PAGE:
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Bishop’s death probe broadens, entangles military, fellow priest

Special to the National Catholic Reporter
Guatemala City

In a case in which dramatic revelations have become routine, the latest twist in the investigation of the murder of Guatemalan Bishop Juan Gerardi Conedera was an Aug. 5 announcement that the probe will include the possible involvement of military officers.

The broadening of the inquest to include military personnel is considered a victory for the Guatemalan Catholic church, which for several weeks has demanded investigation of two officers. But it came only after a former close associate of Gerardi voiced public agreement with a theory that Gerardi was killed by a priest in a fit of passion. The church’s human rights leader, Ronalth Ochaeta, rocked the nation with his comparison of the priest, Fr. Mario Orantes, to Judas.

Orantes, a longtime friend who lived at the parish residence where Gerardi was bludgeoned to death last April 26, is still imprisoned in a Guatemala City detention facility after having been formally charged with the murder in late July (NCR, July 31).

In the latest development, six career military men, including one retired and four active duty army officers along with an air force officer, were named by Guatemalan press sources as subjects of the investigation.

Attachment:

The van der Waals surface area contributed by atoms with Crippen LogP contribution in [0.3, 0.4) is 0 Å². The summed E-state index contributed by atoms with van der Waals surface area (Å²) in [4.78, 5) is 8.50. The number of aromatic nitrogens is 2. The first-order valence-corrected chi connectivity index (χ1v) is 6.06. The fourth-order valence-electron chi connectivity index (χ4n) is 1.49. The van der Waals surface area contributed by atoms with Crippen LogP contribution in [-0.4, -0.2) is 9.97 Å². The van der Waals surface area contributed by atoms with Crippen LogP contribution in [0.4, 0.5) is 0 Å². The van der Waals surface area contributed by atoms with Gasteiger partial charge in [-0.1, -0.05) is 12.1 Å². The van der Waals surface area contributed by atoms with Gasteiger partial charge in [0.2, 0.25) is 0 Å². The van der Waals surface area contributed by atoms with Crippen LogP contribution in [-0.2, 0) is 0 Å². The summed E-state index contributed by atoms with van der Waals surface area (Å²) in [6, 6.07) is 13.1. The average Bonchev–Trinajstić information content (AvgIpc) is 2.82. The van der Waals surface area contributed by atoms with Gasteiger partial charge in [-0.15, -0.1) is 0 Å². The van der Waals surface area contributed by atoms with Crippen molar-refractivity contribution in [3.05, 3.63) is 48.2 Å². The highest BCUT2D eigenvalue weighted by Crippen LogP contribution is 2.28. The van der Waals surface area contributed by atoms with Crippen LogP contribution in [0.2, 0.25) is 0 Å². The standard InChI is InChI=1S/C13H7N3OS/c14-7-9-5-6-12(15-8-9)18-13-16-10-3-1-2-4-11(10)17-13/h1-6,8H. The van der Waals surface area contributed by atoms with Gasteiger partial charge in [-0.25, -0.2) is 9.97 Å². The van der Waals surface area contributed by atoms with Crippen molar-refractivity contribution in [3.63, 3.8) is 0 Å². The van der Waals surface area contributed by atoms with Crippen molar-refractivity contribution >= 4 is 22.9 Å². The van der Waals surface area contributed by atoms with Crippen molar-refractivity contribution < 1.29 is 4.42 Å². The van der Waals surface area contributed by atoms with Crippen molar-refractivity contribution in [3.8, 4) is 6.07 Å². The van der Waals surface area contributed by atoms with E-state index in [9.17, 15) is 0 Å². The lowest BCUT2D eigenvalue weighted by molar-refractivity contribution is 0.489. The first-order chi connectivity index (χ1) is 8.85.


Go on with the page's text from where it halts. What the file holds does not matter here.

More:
Most church and human rights activists presume that Gerardi was killed by the military because of his work on a project that documented the details of violence against civilians during Guatemala’s civil war (NCR, May 8).

The names of Army Capt. Byron Lima Oliva, and his father, retired Army Col. Byron Lima Estrada, were delivered to investigators by the archdiocesan office of human rights in mid-July. When no investigation ensued, statements by human rights office officials to the Guatemalan news media turned up the heat on the government agency responsible for the investigation, the Ministerio Publico.

Meanwhile, articles published in Guatemalan dailies reflect a public relations struggle between the army and the church. Expressing the viewpoint of reactionary army officers, the younger Lima, whom Guatemalan dailies have referred to as “the presumed author of the crime,” told reporters that Guatemalans “are tired of the political manipulation of groups that supposedly work in defense of human rights and that people like Ronalth Ochaeta [director of the church’s human rights office] use to defame the army as an institution and its members in particular.”

On occasion, Guatemalan prelates have taken the case directly to the pulpit, most recently on Aug. 9, when a letter from the Guatemalan Episcopal Conference was read at Masses across Guatemala.

In the letter the bishops “once again” voiced an “energetic protest” of the arrest of Orantes for the murder. The prelates also noted the investigators’ reluctance “to take into account the political connotations of the case, as well as to investigate a background of army officials and ex-officials who are presumed to be implicated.”

The political rhetoric surrounding the investigation was fostered first by statements made by Ochaeta of the human rights office. Throughout May and June, Ochaeta repeatedly criticized official insistence that an alcoholic indigent who often slept in the plaza in front of San Sebastian Parish committed the murder and the refusal of investigators to consider a political motivation for the crime.